Energy and Timing Advantages of Highly Non-Linear EMB Actuation 2013-01-2067
With linear actuated brakes the actuation force (or torque) rises linearly from 0 to the full actuation force at full braking. This means that the actuation must be designed for the rare case of full-braking. The parts must be designed for this peak load (e.g. motor, gear) and the transmission ratio is determined by the full-braking actuation torque, which causes the highest transmission ratio and hence determines slow actuation dynamic.
Ideally the actuation should make the fastest travel at low normal force and turn to slow movement and high force at the highest pad force. Mathematically the torque transmission ratio should optimally be an exact representation of the actuation characteristics (actuation torque over actuation movement), creating the highest torque-transmission ratio at highest force and the fastest movement at low pad force.
This highly non-linear actuation characteristics means that the actuator motor is always running on constant load (although the pad pressing force changes dramatically). The resulting actuation timing is the fastest possible, because the actuation is as fast as possible at low force. The actuator electro motor is running at constant-load and hence can be operated in best efficiency, making the electrical power consumption the lowest possible.
How can the optimal, variable transmission ratio (that is mathematically given by the actuation characteristics) be achieved in reality at the Vienna-Engineering EMB (Electro Mechanical Brake)? Firstly the VE-EMB has a non-linear actuation due to the principle of the eccentrics, which are turned to press the pad to the disc. Secondly the VE-EMB uses an approx. 90° angle-range at the eccentrics, making it easy to insert a non-linear gear between eccentrics and the motor gear. It is shown how the behavior can be optimized to the mathematical needs and how the characteristics can cover a wide range of changing transmission ratio.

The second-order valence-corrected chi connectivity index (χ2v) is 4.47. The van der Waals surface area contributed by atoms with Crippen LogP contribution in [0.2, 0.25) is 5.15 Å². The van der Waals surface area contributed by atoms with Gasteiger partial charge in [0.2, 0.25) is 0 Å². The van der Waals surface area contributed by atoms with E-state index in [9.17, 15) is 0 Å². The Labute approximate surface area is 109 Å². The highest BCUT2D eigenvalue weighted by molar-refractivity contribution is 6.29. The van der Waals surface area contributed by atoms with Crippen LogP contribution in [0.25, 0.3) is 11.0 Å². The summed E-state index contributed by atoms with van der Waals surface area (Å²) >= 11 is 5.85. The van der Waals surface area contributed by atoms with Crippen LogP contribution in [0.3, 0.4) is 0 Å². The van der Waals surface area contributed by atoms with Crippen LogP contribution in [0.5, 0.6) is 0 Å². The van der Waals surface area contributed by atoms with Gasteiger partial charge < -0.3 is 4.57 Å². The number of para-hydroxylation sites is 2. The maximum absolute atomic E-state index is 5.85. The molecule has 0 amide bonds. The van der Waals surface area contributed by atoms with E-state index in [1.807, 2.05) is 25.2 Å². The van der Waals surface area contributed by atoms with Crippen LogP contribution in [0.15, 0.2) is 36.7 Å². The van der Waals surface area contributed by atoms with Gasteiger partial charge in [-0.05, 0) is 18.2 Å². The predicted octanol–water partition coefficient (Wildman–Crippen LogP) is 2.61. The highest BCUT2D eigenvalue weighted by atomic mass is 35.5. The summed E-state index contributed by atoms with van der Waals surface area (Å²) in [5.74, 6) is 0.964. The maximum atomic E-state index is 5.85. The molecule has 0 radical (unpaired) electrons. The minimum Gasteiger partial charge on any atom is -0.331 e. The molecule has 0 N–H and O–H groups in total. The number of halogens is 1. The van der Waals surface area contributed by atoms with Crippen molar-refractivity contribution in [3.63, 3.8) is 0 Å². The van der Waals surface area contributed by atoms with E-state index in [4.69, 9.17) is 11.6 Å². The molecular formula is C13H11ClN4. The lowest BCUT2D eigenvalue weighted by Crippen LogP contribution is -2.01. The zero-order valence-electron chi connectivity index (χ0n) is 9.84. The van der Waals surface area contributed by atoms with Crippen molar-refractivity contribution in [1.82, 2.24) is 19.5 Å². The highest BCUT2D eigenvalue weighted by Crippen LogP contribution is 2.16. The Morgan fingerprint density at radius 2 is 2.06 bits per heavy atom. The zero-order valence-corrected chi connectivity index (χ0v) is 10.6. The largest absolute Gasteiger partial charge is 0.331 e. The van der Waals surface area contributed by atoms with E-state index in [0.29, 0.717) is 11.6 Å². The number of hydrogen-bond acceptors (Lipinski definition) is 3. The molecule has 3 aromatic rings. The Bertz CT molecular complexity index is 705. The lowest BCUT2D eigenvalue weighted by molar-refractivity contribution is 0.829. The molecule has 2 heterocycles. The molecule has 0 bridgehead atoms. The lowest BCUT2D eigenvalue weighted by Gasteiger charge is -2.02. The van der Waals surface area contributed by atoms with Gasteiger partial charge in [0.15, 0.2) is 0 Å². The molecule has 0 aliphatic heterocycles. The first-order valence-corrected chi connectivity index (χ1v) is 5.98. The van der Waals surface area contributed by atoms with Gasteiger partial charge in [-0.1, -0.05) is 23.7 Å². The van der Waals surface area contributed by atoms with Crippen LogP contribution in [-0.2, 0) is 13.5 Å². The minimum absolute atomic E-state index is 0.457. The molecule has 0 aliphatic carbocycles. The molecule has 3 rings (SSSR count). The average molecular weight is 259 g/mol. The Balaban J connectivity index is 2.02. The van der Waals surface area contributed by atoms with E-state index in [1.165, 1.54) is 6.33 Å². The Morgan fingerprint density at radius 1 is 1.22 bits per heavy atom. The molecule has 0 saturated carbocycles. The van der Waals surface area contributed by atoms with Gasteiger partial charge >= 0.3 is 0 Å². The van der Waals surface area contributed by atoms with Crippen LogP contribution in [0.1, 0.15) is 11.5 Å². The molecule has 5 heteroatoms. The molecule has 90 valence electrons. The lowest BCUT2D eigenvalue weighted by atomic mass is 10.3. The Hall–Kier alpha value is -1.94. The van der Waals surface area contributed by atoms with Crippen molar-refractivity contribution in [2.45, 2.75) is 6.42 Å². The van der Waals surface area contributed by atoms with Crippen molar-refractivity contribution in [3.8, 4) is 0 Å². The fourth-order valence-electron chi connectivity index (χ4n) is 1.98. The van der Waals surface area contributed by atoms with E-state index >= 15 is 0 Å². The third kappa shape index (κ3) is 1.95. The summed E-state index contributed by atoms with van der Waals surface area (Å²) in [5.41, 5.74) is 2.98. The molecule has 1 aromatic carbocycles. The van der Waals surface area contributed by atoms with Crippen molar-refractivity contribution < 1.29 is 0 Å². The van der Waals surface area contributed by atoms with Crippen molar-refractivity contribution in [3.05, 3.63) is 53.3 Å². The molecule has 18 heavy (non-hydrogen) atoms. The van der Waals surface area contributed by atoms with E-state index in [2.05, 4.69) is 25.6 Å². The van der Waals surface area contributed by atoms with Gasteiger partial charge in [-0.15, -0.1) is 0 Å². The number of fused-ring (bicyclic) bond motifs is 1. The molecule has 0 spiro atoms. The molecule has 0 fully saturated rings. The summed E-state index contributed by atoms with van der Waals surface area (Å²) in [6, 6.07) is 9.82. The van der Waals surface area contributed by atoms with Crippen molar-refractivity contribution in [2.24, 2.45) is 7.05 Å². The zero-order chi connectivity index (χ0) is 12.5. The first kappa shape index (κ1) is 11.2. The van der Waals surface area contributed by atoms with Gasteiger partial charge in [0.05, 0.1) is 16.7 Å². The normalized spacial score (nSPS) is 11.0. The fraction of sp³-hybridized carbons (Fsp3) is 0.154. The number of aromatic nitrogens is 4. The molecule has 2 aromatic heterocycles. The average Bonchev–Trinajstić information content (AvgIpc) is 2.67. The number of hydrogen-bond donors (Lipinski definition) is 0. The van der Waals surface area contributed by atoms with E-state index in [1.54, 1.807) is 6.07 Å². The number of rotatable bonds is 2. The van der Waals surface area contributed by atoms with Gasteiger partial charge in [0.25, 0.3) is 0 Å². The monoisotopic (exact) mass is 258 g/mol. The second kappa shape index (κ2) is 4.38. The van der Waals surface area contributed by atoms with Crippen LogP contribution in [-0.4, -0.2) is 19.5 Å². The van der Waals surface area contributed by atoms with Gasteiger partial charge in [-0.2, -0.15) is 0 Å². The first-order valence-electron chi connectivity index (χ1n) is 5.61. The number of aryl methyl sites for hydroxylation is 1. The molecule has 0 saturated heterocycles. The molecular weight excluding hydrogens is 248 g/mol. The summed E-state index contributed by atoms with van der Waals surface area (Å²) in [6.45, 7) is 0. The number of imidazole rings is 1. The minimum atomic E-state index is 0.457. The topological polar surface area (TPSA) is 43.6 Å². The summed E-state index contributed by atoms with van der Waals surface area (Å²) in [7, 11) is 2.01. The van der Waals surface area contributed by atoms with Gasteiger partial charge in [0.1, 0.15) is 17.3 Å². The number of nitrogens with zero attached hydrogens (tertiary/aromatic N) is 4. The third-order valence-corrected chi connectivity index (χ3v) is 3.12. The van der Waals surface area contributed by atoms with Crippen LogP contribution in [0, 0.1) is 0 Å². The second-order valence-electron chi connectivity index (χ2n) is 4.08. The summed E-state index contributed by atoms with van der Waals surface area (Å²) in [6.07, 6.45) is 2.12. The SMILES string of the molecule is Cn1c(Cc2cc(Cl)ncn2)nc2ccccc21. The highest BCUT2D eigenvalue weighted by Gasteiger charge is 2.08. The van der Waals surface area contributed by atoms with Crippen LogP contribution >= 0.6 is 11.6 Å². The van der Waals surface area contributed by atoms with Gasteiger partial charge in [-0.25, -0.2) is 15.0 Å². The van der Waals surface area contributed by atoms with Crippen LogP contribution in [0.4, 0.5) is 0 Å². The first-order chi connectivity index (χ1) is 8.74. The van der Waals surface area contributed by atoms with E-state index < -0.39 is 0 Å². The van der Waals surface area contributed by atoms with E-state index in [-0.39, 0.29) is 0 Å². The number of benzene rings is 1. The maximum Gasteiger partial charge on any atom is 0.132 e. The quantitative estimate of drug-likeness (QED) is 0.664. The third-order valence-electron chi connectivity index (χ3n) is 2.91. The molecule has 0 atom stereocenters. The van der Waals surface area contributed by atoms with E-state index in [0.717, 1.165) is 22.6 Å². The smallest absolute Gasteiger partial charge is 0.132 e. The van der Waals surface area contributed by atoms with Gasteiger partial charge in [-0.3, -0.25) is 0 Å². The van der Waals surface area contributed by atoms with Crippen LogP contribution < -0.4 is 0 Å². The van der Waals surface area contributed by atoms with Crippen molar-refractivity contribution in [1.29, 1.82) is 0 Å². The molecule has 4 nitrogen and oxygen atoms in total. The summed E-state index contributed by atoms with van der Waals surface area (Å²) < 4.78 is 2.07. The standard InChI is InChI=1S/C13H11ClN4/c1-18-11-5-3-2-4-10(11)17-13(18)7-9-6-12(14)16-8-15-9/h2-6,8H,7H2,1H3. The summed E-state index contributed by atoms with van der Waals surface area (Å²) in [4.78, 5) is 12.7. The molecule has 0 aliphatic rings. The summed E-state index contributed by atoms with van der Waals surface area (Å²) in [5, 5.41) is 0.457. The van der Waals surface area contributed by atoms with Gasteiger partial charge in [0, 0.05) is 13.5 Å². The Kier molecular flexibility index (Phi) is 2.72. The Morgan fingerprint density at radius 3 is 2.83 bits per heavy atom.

It is also discussed how the optimized non-linearity also assists to turn the brake back to “released” in the power-off case: At high actuation force the VE EMB always automatically rolls back to released by the high internal force and its efficiency of 90% and higher. At low force any EMB must overcome the motor cogging (“snapping” and friction) to roll back to released at power-off. The highly non-linear actuation of the VE-EMB makes it far easier, because at low force the transmission ratio turns to “fast pad movement”, assisting in turning the motor from the side of the pad-force.
The VE-EMB Simulator is a detailed (and calibrated) representation of the brake in software, making it easy to accurately study improvements. It also can be used to study linear actuation on the same brake with the same motor. So this work also discusses timing and energy advantages by optimizations in the VE EMB and it also compares it to linear actuated brakes (e.g. screws, electro-over-hydraulic). By these optimizations an extremely simple EMB with the smallest possible electro motor can be shown.